I missed a chance to be topical the other day. James Dyson, the founder of Dyson, a vacuum cleaner manufacturer, took aim at Britain’s poor, maligned education system for not turning out enough science graduates and having too many pupils studying ‘French lesbian poetry’. Alas, while there is both French poetry and poetry by lesbians on my bookshelves, French Lesbian poetry is in short supply.
The debate (such as it was) had a familiar ring to it, however: it was only the past June that Britain was last debating poetry in schools, after Education Secretary Michael Gove recommended that primary school children should be learning poetry by heart. This issue was brought up on the programme, Question Time, where the panelists were asked if they could recite poetry they learnt as children. The panelists, mostly politicians, took turns mocking the idea of learning poetry until the writer and journalist Peter Hitchens rose to the challenge and recited the Housman poem below.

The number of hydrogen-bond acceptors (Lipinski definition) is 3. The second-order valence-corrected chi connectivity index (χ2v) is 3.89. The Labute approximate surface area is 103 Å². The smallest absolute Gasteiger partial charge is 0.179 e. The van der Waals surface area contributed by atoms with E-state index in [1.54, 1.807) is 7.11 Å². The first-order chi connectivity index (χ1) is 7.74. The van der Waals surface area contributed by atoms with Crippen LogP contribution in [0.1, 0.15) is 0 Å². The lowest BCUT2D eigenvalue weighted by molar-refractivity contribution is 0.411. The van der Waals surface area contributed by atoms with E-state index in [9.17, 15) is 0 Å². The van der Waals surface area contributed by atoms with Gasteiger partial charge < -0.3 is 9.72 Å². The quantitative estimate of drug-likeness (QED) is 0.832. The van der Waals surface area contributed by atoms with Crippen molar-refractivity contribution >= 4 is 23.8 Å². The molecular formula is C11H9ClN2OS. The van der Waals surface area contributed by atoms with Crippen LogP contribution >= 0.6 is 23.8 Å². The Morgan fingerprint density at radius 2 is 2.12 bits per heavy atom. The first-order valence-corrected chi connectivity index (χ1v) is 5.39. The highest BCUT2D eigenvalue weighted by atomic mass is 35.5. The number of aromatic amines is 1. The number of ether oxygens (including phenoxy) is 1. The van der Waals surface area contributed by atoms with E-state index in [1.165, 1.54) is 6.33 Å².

He also gave a bravura defence of poetry in school and derided ‘educational philistinism’ in general. Hear hear! Hitchen’s poem of choice is interesting in that it seems to fit his idea that the England of the past is disappearing, a point of view he expounds compellingly in his blog. Being a ‘Shropshire Lad’ poem, of course, it’s about memories, loss and, yes, again, death. It is beautiful, though – furnish your minds with beauty, indeed!
Into my heart an air that kills
From yon far country blows:
What are those blue remembered hills,
What spires, what farms are those?
That is the land of lost content,
I see it shining plain,
The happy highways where I went
And cannot come again.